The ER “had no beds, and like 100 people” sat in chairs, some on ventilators, “moaning and screaming, calling for nurses,” said Sarit. “There was no room to walk. [There were] 10, 20 people for each nurse, and they worked hard. It wasn’t their fault, but it was a nightmare.”
The Havivs waited two-and-a-half hours to be seen.
“By the time a nurse saw me I was OK, probably from the IV” Hatzolah had administered in the ambulance, related Sarit.
“The nurse yelled at me, ‘Why did you come here? These people have corona!’
I said, ‘Well, what do you think I have?’”
Shlomo’s condition was precarious.
X-rays showed that the virus had “spread to [Shlomo’s] lungs and stomach,” said Sarit, who asked to be tested. Staff told her that in all likelihood, she had COVID-19, but they “couldn’t waste a test” on a mild case.
They admitted Shlomo. Sarit asked about the drug hydroxychloroquine and was told there was none available for him.
I asked, “Where will you take him?”
“They said, ‘There are no beds.’
“’He’s staying on a chair.’ ”
Sarit said she “left crying.”
Every half hour, he needed something
Back home, her son and daughter-in-law forced her to eat, and they sent Shlomo’s medical report to their family doctor. Haunted by the image of her husband alone in a hospital chair, Sarit asked the doctor if there was any way Shlomo could be brought home.
Since Shlomo was not on a ventilator, the doctor gave the green light for Sarit to set up “a little home hospital.”
Although sick herself, Sarit, at one time an officer in the Israel Defense Forces, sprang into action.
Hatzalah helped her borrow an oxygen machine from Flatbush Shomrim Society, a haredi Jewish auxiliary police force that had received the machines as a donation, and showed her how to measure Shlomo’s oxygen levels and give him oxygen if he needed it.
Still ailing, Sarit drove to the hospital and brought her husband home. Because Shlomo could breathe best when not fully reclined, Sarit and their son settled him on the couch.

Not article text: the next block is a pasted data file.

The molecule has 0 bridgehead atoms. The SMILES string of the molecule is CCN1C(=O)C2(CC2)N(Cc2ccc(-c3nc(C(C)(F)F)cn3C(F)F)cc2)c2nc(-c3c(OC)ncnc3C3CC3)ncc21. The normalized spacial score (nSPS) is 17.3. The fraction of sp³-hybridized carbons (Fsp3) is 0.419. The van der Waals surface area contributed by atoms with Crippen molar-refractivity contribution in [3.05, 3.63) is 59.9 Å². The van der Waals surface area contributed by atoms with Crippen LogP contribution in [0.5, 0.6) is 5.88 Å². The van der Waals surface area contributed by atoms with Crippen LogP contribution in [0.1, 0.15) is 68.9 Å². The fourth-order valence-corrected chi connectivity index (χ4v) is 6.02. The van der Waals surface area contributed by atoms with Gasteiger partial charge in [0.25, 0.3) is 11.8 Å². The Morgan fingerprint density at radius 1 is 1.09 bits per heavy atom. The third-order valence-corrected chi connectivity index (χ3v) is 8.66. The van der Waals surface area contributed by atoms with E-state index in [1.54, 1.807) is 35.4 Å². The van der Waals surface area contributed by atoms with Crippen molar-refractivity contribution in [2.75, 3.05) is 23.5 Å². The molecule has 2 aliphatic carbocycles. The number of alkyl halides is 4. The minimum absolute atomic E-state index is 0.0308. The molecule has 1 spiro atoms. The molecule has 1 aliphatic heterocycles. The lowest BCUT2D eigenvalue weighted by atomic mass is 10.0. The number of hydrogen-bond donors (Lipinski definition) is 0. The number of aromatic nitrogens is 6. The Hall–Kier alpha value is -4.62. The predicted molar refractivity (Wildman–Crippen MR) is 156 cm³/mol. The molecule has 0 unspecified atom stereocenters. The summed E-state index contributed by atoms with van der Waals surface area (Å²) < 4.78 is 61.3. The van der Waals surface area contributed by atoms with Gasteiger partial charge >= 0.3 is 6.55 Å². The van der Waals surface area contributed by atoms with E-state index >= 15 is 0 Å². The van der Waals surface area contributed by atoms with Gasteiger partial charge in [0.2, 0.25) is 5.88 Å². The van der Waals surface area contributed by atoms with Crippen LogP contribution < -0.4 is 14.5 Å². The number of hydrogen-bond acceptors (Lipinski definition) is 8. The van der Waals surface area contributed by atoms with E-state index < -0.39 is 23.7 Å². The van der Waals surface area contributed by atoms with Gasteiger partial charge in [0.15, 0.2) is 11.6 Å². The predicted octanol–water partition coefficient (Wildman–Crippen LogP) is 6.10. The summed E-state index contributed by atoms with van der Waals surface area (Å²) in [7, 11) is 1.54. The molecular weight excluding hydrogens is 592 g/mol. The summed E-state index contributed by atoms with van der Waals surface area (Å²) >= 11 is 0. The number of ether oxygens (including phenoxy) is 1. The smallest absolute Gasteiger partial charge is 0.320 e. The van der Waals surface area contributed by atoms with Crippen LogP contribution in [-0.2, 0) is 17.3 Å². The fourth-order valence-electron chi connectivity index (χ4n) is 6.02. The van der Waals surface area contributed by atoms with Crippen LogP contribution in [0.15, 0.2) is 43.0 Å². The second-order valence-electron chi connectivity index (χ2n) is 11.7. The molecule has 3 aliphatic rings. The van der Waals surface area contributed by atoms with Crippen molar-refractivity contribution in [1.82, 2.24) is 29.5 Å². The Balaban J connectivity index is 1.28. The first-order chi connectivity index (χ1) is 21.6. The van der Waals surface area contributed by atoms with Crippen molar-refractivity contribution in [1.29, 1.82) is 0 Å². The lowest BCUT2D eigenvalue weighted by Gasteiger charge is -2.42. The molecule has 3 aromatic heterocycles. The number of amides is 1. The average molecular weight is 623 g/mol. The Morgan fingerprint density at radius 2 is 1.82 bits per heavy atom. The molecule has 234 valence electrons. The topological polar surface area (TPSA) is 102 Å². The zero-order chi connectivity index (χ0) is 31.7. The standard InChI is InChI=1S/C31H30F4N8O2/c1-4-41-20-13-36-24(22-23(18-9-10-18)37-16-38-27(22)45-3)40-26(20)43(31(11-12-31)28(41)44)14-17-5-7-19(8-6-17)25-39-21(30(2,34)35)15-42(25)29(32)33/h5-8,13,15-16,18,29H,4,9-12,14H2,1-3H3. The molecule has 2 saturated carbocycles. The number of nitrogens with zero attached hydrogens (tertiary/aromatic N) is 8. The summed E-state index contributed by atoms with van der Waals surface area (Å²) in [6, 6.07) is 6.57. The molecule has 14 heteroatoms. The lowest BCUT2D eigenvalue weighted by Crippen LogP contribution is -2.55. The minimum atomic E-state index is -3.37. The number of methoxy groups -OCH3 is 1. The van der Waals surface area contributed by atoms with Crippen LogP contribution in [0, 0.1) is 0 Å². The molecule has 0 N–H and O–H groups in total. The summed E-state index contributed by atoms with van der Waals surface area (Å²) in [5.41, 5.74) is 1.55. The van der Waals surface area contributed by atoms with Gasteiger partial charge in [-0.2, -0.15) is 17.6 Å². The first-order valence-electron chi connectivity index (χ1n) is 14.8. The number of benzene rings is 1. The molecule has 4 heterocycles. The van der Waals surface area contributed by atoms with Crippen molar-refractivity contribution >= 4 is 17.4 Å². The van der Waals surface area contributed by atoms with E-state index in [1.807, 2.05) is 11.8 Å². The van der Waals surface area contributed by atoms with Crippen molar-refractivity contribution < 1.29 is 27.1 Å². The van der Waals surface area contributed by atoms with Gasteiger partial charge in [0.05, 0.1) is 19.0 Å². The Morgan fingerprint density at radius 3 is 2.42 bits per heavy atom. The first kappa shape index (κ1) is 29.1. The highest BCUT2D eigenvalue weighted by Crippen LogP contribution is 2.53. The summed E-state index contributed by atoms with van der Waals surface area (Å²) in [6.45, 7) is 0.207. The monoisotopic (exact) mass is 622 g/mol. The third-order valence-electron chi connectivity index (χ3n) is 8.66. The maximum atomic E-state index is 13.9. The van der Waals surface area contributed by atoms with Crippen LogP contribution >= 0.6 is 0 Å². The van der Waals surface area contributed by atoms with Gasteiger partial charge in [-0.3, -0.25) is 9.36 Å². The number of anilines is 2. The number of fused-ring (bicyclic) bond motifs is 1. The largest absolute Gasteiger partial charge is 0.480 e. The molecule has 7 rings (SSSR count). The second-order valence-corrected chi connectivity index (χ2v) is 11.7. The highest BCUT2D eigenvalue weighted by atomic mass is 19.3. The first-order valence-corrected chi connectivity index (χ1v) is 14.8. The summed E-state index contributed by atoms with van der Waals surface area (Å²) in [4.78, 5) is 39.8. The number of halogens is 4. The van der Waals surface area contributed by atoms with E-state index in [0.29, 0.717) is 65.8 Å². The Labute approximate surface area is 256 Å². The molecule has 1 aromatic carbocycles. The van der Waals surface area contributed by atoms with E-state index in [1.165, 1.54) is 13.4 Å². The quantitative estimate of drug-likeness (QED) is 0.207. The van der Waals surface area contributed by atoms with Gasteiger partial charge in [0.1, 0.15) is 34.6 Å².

That night and the coming days weren’t easy.
“Every half an hour, he needed something—Tylenol, a blanket, take away blanket, drink water, he would be warm, hot, cold, or I’d need to measure his oxygen level,” recalled Sarit.
The next morning, the hospital came through with hydroxychloroquine and a “double dose” of azithromycin—the drug cocktail Sarit believes has aided Shlomo’s recovery.
Sarit described the next two weeks of gradual recovery as two steps forward, one step back.
Hatzalah “brought IV drips” every day.
“They came every day with machines — they guided us, helped us, calmed us down — and called me every six hours,” said Sarit.
Shlomo’s progress was gradual, but as of early May, they and their children (who had mild cases of COVID-19) are fully recovered. As of mid-May, they have all tested negative for COVID-19.
Sarit’s only lingering symptom has been some loss of smell and taste, although she said that “75 percent” of these senses have returned.
The Havivs all tested positive for antibodies for the illness, which doctors believe give them some immunity.
Sarit has credited her survival to “Hashem,” her family, her community, including friends and Hatzalah, and healthy living, including what she called “organic nutrition,” prior to the illness.